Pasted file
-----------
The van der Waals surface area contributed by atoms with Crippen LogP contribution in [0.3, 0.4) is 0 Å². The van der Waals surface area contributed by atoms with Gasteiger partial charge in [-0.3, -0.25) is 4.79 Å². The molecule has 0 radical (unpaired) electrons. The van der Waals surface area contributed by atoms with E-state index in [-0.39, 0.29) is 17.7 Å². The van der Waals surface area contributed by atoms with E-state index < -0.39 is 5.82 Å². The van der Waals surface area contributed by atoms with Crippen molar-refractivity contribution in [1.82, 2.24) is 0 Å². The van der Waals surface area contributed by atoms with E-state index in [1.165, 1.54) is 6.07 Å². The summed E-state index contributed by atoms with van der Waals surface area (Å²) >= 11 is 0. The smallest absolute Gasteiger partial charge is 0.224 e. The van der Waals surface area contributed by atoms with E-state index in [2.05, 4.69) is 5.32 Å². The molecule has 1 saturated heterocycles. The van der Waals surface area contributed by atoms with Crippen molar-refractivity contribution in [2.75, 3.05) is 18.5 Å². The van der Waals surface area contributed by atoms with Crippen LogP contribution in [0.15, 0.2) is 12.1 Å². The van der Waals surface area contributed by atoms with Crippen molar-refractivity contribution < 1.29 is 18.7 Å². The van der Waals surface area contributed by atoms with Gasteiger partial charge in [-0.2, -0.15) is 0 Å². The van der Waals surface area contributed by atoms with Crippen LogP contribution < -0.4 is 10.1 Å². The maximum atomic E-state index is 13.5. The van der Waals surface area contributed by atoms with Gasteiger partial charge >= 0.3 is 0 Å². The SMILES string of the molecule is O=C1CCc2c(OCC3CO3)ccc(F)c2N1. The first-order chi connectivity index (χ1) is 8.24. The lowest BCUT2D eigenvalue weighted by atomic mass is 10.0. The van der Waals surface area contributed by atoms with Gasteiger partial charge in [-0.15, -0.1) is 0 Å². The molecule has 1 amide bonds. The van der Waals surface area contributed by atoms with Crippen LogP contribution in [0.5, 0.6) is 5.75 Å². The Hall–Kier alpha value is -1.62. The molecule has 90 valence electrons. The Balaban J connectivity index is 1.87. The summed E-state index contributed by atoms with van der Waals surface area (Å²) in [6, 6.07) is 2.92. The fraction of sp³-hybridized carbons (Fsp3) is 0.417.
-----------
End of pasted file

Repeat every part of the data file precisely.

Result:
The van der Waals surface area contributed by atoms with Crippen LogP contribution in [0.3, 0.4) is 0 Å². The van der Waals surface area contributed by atoms with Gasteiger partial charge in [-0.3, -0.25) is 4.79 Å². The molecule has 0 radical (unpaired) electrons. The van der Waals surface area contributed by atoms with E-state index in [-0.39, 0.29) is 17.7 Å². The van der Waals surface area contributed by atoms with E-state index < -0.39 is 5.82 Å². The van der Waals surface area contributed by atoms with Crippen molar-refractivity contribution in [1.82, 2.24) is 0 Å². The van der Waals surface area contributed by atoms with E-state index in [1.165, 1.54) is 6.07 Å². The summed E-state index contributed by atoms with van der Waals surface area (Å²) >= 11 is 0. The smallest absolute Gasteiger partial charge is 0.224 e. The van der Waals surface area contributed by atoms with E-state index in [2.05, 4.69) is 5.32 Å². The molecule has 1 saturated heterocycles. The van der Waals surface area contributed by atoms with Crippen molar-refractivity contribution in [2.75, 3.05) is 18.5 Å². The van der Waals surface area contributed by atoms with Crippen LogP contribution in [0.15, 0.2) is 12.1 Å². The van der Waals surface area contributed by atoms with Crippen molar-refractivity contribution < 1.29 is 18.7 Å². The van der Waals surface area contributed by atoms with Gasteiger partial charge in [-0.2, -0.15) is 0 Å². The van der Waals surface area contributed by atoms with Crippen LogP contribution < -0.4 is 10.1 Å². The maximum atomic E-state index is 13.5. The van der Waals surface area contributed by atoms with Gasteiger partial charge >= 0.3 is 0 Å². The SMILES string of the molecule is O=C1CCc2c(OCC3CO3)ccc(F)c2N1. The first-order chi connectivity index (χ1) is 8.24. The lowest BCUT2D eigenvalue weighted by atomic mass is 10.0. The van der Waals surface area contributed by atoms with Gasteiger partial charge in [-0.15, -0.1) is 0 Å². The molecule has 1 amide bonds. The van der Waals surface area contributed by atoms with Crippen LogP contribution in [0.5, 0.6) is 5.75 Å². The Hall–Kier alpha value is -1.62. The molecule has 90 valence electrons. The Balaban J connectivity index is 1.87. The summed E-state index contributed by atoms with van der Waals surface area (Å²) in [6, 6.07) is 2.92. The fraction of sp³-hybridized carbons (Fsp3) is 0.417.